The majority worked their tale-spinning until the whole COMMUNITY spent the night grumbling and bawling (14:1-4). They were ready to elect someone to lead them back to Egypt and a return to slavery!

Moses, Aaron, Joshua and Caleb tried to talk them out of this dumb idea (14:5-9). They gave four excellent reasons for obeying the LORD and entering the Promised Land.

Verse seven: The “LAND IS EXCEEDINGLY GOOD.”

Verse eight: The “LORD…WILL GIVE IT TO US.”

Verse nine reveals two “do not’s.” One, “DO NOT REBEL AGAINST THE LORD,” and the other, “DO NOT BE AFRAID OF THE PEOPLE OF THE LAND.”

The people’s reaction was violent (14:10). To make room for new leadership, they decided to stone their current leaders to death!

But God Himself intervened and the GLORY OF THE LORD APPEARED AT THE TENT OF MEETING. From the beginning (see Exodus 20:18-21), the glorious appearing of the LORD had filled the Hebrews with fear.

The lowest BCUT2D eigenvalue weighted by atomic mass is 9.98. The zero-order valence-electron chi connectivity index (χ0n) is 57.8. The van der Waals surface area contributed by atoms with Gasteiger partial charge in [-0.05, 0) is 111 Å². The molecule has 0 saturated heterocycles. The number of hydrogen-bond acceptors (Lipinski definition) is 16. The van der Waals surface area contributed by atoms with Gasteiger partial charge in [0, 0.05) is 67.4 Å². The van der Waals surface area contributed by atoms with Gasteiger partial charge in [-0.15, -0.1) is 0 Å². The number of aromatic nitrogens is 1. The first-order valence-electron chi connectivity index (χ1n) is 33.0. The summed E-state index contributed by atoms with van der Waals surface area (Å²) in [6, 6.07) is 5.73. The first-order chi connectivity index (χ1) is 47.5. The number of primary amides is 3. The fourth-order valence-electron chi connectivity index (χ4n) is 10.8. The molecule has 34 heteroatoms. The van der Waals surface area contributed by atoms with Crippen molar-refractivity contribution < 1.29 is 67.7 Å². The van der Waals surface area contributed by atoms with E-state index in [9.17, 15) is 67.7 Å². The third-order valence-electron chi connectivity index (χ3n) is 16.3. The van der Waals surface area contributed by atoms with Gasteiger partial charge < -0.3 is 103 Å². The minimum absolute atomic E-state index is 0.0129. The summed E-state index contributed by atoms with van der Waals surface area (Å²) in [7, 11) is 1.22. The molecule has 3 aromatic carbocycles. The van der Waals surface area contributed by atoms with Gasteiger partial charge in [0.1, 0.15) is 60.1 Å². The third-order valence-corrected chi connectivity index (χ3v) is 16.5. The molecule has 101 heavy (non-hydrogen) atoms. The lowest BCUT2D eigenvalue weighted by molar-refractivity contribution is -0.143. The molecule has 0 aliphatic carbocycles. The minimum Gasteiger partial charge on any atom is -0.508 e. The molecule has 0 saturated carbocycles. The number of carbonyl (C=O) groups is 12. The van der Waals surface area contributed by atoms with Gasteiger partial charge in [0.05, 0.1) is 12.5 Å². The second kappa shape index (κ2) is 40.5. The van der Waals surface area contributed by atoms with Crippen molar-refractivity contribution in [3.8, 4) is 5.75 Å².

God’s reaction sounds extreme (14:11-12). He was justifiably angry and said to Moses, “HOW LONG WILL THESE PEOPLE TREAT ME WITH CONTEMPT?” Adding, “THEY REFUSE TO BELIEVE ME IN

SPITE OF ALL THE MIRACULOUS SIGNS.”

How could they be so slow to believe? Not for the first time, God threatened to strike them all down and start over with Moses: “I WILL STRIKE THEM DOWN WITH A PLAGUE” (v. 12). That was not an empty threat. Though the nation was spared total destruction, the ten negative spies were NOT spared and, in 14:36-38, died from a PLAGUE.

Moses interceded in prayer for the nation (14:13-19). Here is Moses’ reasoning: first, killing the entire nation would undo what God had done, causing the nations to disbelieve (14:13-16). Killing the entire nation would also be contrary to God’s character. God is love: He is “SLOW TO ANGER, ABOUNDING IN LOVE AND FORGIVING SIN AND REBELLION” (14:17+19). God is holy, too, demanding justice for the sake of the victims of sin: “HE DOES NOT LEAVE THE GUILTY UNPUNISHED” (14:18).